- Set Expectations. Don’t leave your employees guessing about their holiday bonus. Although it’s true that it should feel like just a little extra cash, employees often count on those bonuses to make up shortfalls or cover the costs of holiday gifts and travel. Set the amount ahead of time and make your policy known to all employees. Although a holiday bonus is meant to be a fun perk and token of gratitude, it still helps if employees know what to expect and how to plan for their holiday season.
End-of-Year Employee Bonuses
Bonuses that are tied to the company’s annual profitability and performance as a whole are usually framed as end-of-year bonuses. This type of bonus gives you the chance to assess your small business’ year and reward employees for the part they played in your success. They are usually only given when a small business has been profitable, so the amounts often vary from year to year. During a lean year the bonus is smaller, and the amount increases in more successful years.
Either way, end-of-year bonuses build a level of ownership with employees as they take responsibility for the size or availability of a bonus.
End-of-Year Employee Bonus Best Practices
- Tie Bonuses to Companywide Performance. End-of-year bonuses help employees see themselves as part of a team. In a small-business setting, employees should understand how they personally contribute to its success. Set companywide performance goals and offer the bonus only if those goals are met.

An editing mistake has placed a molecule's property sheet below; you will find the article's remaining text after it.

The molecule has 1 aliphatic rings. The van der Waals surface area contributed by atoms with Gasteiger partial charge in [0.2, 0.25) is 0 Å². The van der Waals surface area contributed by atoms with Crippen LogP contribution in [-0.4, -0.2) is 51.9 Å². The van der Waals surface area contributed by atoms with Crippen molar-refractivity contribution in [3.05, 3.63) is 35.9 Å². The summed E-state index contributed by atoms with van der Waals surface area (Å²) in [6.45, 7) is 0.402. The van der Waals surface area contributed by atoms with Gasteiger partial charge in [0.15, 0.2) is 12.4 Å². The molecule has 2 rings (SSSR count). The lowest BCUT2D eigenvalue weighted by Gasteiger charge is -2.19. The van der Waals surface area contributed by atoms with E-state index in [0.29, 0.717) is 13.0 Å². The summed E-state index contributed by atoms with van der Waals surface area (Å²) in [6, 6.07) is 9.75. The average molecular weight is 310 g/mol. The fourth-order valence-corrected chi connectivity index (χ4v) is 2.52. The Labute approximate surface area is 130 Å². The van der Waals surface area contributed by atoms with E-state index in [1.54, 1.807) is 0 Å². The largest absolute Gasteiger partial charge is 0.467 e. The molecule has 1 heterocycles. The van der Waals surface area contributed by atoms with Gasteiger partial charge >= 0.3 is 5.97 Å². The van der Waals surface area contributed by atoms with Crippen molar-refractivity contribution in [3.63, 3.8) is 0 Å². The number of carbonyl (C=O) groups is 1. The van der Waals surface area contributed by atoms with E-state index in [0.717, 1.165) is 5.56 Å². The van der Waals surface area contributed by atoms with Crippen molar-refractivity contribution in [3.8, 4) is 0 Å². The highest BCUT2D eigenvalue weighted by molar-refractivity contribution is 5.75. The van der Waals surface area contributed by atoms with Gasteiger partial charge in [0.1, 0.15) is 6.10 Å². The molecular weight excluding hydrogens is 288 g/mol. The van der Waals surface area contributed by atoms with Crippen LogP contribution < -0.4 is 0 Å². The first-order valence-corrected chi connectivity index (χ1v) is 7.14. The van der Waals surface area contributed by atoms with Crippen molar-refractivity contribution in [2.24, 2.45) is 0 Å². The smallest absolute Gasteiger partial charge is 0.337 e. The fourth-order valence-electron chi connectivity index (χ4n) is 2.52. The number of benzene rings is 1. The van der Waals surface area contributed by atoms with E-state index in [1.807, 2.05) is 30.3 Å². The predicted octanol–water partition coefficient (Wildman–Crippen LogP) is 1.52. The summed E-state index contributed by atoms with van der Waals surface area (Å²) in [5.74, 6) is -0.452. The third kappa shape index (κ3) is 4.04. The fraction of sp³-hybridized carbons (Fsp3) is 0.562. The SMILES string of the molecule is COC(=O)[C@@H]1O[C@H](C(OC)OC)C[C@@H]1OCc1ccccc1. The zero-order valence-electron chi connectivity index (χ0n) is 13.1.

- Pay Before the End of the Calendar Year. According to the Internal Revenue Service, you can count employee bonuses as expenses you can deduct on your small-business taxes as long as they’re paid out before or on December 31 of the previous year. The end-of-year bonuses for 2020, for example, can be deducted on your 2020 tax return if they’re paid out by December 31, 2020. If bonuses are given out after that date, they’ll be counted as a 2021 expense and you’ll need to wait until 2022 to file and receive the deduction.
- Style Bonuses as Profit Sharing. Because end-of-year bonuses are tied to your company’s annual profitability, styling them as “profit sharing” gives employees even more ownership of their own bonus. Choose a percentage of the profit — one that your business has the cash flow to afford, naturally — that each employee will get at the end of the calendar year. If you made more profit than usual, the bonus will be bigger than usual. Profit sharing helps motivate employees to contribute to your company’s success as much as possible. It also helps drive employee retention because employees have a reason to stick around until (at least) the end of the year.
There are two types of employee bonuses: those that thank and those that motivate. Performance bonuses are meant to increase employee motivation. Tied to individual results, a performance bonus is only given when a specific team member reaches their goals. It’s one of the most common types of bonuses. According to a survey by HR consultancy Korn Ferry, 49% of employees say their annual bonus is tied to their individual performance.
Performance bonuses are more flexible than other annual bonus structures because they can be paid whenever it’s best for your small business. They can also be used to help push through a hard year of COVID-19 fatigue and an ever-changing workplace landscape, as small business employees often